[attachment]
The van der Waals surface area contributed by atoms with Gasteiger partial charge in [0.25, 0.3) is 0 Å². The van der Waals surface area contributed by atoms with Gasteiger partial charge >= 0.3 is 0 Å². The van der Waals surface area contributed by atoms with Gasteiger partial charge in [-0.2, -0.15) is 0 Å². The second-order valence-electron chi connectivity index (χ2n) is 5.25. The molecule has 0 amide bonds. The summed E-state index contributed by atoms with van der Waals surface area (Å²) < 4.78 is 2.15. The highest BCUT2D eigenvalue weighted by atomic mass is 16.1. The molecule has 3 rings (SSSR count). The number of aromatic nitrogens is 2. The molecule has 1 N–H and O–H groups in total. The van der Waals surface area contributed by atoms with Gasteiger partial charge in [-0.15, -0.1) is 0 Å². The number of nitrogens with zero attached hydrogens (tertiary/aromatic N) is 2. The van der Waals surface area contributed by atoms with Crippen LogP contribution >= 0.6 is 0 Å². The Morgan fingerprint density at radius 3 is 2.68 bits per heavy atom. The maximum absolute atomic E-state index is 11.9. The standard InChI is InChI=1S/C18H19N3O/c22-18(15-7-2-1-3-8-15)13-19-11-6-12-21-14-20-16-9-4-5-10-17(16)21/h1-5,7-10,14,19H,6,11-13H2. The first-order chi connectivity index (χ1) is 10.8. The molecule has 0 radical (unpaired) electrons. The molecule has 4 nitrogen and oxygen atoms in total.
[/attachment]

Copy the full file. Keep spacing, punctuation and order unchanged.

The van der Waals surface area contributed by atoms with Gasteiger partial charge in [0.25, 0.3) is 0 Å². The van der Waals surface area contributed by atoms with Gasteiger partial charge >= 0.3 is 0 Å². The van der Waals surface area contributed by atoms with Gasteiger partial charge in [-0.2, -0.15) is 0 Å². The second-order valence-electron chi connectivity index (χ2n) is 5.25. The molecule has 0 amide bonds. The summed E-state index contributed by atoms with van der Waals surface area (Å²) < 4.78 is 2.15. The highest BCUT2D eigenvalue weighted by atomic mass is 16.1. The molecule has 3 rings (SSSR count). The number of aromatic nitrogens is 2. The molecule has 1 N–H and O–H groups in total. The van der Waals surface area contributed by atoms with Gasteiger partial charge in [-0.15, -0.1) is 0 Å². The number of nitrogens with zero attached hydrogens (tertiary/aromatic N) is 2. The van der Waals surface area contributed by atoms with Crippen LogP contribution >= 0.6 is 0 Å². The Morgan fingerprint density at radius 3 is 2.68 bits per heavy atom. The maximum absolute atomic E-state index is 11.9. The standard InChI is InChI=1S/C18H19N3O/c22-18(15-7-2-1-3-8-15)13-19-11-6-12-21-14-20-16-9-4-5-10-17(16)21/h1-5,7-10,14,19H,6,11-13H2. The first-order chi connectivity index (χ1) is 10.8. The molecule has 0 radical (unpaired) electrons. The molecule has 4 nitrogen and oxygen atoms in total.